Investing Tax Free
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Original Issue Discount (OID) of Municipal Bond

Constant Yield To Maturity

In order to avoid this result, the Internal Revenue Code (the "Code") provides that the holder's basis will increase over time based on a "constant yield to maturity" (CYM) method. Because this CYM method is also utilized for other purposes related to tax-exempt bonds, including the treatment of premium and "market discount," we will calculate the CYM on the above bond to demonstrate how the holder's basis is increased.

In order to determine the constant yield to maturity on a municipal bond, it is necessary to determine a constant discount rate that must be applied to each and every payment on the municipal bond (principal and interest) in order to produce an aggregate value (as of the issue date) that is equal to the issue price of the municipal bond. Using the above example (a bond that will pay $125 semi-annually for 10 years, with a final principal payment of $5,000 at the end of such ten year period), the discount rate that must be applied to each of those payments to produce a value of $4,628 is 6.00%, compounded semi-annually.

Thus, even though the stated interest rate is 5%, the municipal bond actually produces a yield to the municipal bond holder of 6% due to its being issued at a discount. This 6% CYM will enter into the accretion of the holder's basis and such basis will increase each year by an amount equal to the excess of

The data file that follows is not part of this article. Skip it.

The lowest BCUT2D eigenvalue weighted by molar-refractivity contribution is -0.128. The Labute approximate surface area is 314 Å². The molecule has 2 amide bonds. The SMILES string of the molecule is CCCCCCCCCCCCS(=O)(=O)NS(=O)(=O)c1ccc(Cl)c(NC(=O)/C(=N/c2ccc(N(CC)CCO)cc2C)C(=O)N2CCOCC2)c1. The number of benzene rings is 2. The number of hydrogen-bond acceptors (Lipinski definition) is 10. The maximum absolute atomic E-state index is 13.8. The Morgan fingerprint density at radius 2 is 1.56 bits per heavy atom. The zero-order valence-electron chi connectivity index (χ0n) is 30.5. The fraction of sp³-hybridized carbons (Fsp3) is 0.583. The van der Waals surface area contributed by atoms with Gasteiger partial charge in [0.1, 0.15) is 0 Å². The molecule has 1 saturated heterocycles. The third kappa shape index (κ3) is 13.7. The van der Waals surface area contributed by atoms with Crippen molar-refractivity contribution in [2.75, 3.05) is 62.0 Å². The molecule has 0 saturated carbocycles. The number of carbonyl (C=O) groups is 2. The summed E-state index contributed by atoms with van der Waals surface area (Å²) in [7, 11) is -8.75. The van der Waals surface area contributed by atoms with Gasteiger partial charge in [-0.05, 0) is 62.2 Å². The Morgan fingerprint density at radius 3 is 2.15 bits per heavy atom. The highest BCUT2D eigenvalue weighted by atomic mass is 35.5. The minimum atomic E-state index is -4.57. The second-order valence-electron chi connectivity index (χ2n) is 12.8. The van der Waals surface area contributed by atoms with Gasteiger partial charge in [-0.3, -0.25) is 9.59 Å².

1. the accreted issue price at the beginning of each semi-annual period multiplied by the 3% yield (6% annual yield divided by 2 to reflect interest payments), over
  2. the amount of interest actually paid on the municipal bond during such period.

For instance, assume the municipal bond holder purchased the municipal bond upon issuance on July 1, 2003. The holder's basis six months later on January 1, 2004 would be equal to the opening basis of $4,628 plus ($4,628 x 3% or $138.84) minus ($125 of interest), which will produce a basis of $4,641.84 as of January 1, 2004. Because this calculation is only necessary to determine the municipal bond holder's basis, it need not be done by the municipal bond holder until sale or other disposition of the municipal bond and, if the municipal bond holder holds the municipal bond until maturity, it need never be done. The basis of a municipal bond purchased at issuance and held to maturity will equal the principal amount of the municipal bond at maturity.

In the case of a taxable bond, if the OID is less than one-fourth of one percent (1/4%) of the principal amount of the bond multiplied by the number of full years until the bond's maturity, the OID is treated as de minimis and is ignored. This rule does not apply in the case of a tax-exempt bond in order to ensure that the full amount of OID is treated as tax-exempt interest to the holder and that the holder does not have an "artificial" gain on the sale of the bond.

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